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Record slaughter for this calendar week

by 5m Editor
19 August 2003, at 12:00am

CANADA - Jim Long's Weekly Pork Commentary this week discussing how close U.S. hog slaughter came last week to touching the 2 million/week mark.


Jim Long President, Baconmaker Genetics / Wood Lynn Farms, Inc.

At 1,968,000, U.S. hog slaughter last week almost touched its nose to the 2 million/week mark. It was a record number for this calendar week. It was 3.6% above the same week a year ago. What the heck is going on? Weren't we supposed to have fewer hogs by now? Some thoughts:

  • Over the last 5 weeks the U.S. slaughtered 1% more hogs than a year ago, or approximately 100,000 more.

U.S. Slaughter During 5 Weeks July 12 - August 16
Last Year This Year % increase this year
9.137 million 9.232 million +1%

  • During the last 5 weeks approximately 20,000 more slaughter hogs/week than normal came from Canada due to the lack of markets there because of the mad cow crisis.

  • Last week's surge could have been stimulated by hogs having to be delivered by their August 15 hog contract deadline.

  • Demand kept the huge kill last week from being negative. The Iowa/Southern Minnesota price last Friday for 51-52% lean hogs was $56.59, 33% higher than a year ago. That price was well over $20/head better than year ago despite both higher slaughter volume and higher weights, a demonstration of positive demand.

  • Last week the packers' price held almost steady from the previous week despite 160,000 more hogs than the previous week. The packers must have wanted the hogs and could move the meat.

Economists' Projections

Every year Ron Plain, ag economist at the University of Missouri, surveys economists in the U.S. to get their price and production projections for the coming year. This year Mr. Plain surveyed 19 economists, 13 of whom are tied to major universities. Here's a summary:

Economists' Projections
Catagory Year over Year Production Change Ia/SoMn 51-52% Lean Price
Q3 2003 -2.2% $42.01
Q4 2003 -2.5% $38.83
Q1 2004 -1.2% $39.98
Q2 2004 -0.6% $44.34
Q3 2004 -0.1% $44.36
Q4 2004 -0.1% $40.26

The average price of the 6 quarters of economist projections is $41.63. I'm not sure, but in my world that is a price that would do little to generate profits. Since the last 7 quarters have been negative, it is hard to get very excited about the idea of just trading dollars for the next 6 quarters. The following graph illustrates our industry's reality. Since the fall of 1997 there has been 16 quarters of losses and only 6 quarters of profit.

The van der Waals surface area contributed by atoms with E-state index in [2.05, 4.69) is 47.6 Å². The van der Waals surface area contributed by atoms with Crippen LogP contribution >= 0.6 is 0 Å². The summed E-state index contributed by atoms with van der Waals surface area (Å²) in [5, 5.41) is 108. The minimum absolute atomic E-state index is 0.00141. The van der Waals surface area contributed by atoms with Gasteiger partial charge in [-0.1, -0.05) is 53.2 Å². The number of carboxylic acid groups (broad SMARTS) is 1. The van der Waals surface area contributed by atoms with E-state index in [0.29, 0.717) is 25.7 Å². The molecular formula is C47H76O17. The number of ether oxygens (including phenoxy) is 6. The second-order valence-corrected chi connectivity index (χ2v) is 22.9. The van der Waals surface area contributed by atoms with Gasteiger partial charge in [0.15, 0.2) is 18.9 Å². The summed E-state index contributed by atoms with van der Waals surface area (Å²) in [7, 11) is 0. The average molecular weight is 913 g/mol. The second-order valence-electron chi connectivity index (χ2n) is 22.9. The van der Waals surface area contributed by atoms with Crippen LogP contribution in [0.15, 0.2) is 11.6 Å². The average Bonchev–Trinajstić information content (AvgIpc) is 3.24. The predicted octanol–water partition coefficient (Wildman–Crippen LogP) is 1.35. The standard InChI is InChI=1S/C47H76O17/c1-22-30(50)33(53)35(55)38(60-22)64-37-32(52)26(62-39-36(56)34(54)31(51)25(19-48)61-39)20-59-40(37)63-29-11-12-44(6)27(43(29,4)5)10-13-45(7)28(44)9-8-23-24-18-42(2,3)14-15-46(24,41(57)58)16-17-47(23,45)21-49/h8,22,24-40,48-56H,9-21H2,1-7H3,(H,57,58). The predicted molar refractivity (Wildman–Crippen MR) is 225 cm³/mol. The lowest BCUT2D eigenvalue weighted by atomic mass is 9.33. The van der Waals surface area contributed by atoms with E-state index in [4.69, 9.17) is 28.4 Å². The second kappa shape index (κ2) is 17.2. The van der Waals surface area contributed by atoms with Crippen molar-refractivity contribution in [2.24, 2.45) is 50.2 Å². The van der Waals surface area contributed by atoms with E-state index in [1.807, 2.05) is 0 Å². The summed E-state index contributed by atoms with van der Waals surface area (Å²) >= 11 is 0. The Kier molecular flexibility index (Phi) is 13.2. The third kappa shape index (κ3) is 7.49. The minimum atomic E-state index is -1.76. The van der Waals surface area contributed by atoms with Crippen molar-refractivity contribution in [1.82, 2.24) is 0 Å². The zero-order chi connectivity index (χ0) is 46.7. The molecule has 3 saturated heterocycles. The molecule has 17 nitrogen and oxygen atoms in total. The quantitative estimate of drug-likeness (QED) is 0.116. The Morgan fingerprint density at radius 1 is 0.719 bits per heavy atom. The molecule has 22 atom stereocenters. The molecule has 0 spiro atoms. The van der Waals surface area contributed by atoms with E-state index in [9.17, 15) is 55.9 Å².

Is it any wonder many producers question the future? A further illustration of the stark reality of the hog industry is the financial results of PSF Group Holdings, the parent company of Premium Standard Farms. With over 200,000 sows and over 4,000 employees, Premium Standard Farms is the 2nd largest hog producer in the U.S. and the 7th largest pork processor.

In the quarter ending June 28, PSF lost $1.7 million. That quarter was considerably better than the same one a year ago. Then, PSF lost $4.5 million. Moreover, PSF has lost money the last 7 quarters.

Many producers are intimidated by the size of organizations like PSF and possibly rightly so. But at the end of the day, being large and integrated is no guarantee of profitability. Every day the people at PSF try as hard as they can to generate profits but they----like every other participant in the hog industry---find it hard, if not impossible, to make money at the prices we have been receiving. There is no magic. Corn is corn, labor is labor, electricity is electricity. The idea that large organizations have a cost of production advantage has not been borne out by the financial statements available from publicly traded companies.

A consequence of little or no profitability is little or no investment in new sow units. It's quite hard to show an adequate return on investment at prices and break evens we have had over the last 5 years. And meanwhile, current sow slaughter data we are seeing indicates on going liquidation.

An aging production infrastructure and a declining sow herd must come home to roost. When we see a breeding herd that is in excess of 4% smaller than it was a year earlier, it is hard for us to agree with the ag economists in Ron Plain's survey who see no reduction in production in the 3rd and 4th quarters of 2004. It just doesn't make sense.

We wonder how many of the 19 economists put any of their own money on their projections (which prudently seem quite close to Futures lean hog prices). Being a tenured ag economist at a major university is about as far as you can get from price risk in the hog industry. Maybe that disconnect is why the automobile industry (like virtually every other non-ag industry) doesn't take advice from tenured professors.

Here's What We Think......

We see fewer hogs and prices 5-10% higher than the ag economists project in the coming quarters. Over time, you cannot have significantly fewer sows and the same number of hogs.

Published with permission from
Take me to Farms.com
Information provided by
Take me to Baconmaker.com


Source: Jim Long, www.baconmaker.com. Reproduced courtesy Farms.com - 18th August 2003

5m Editor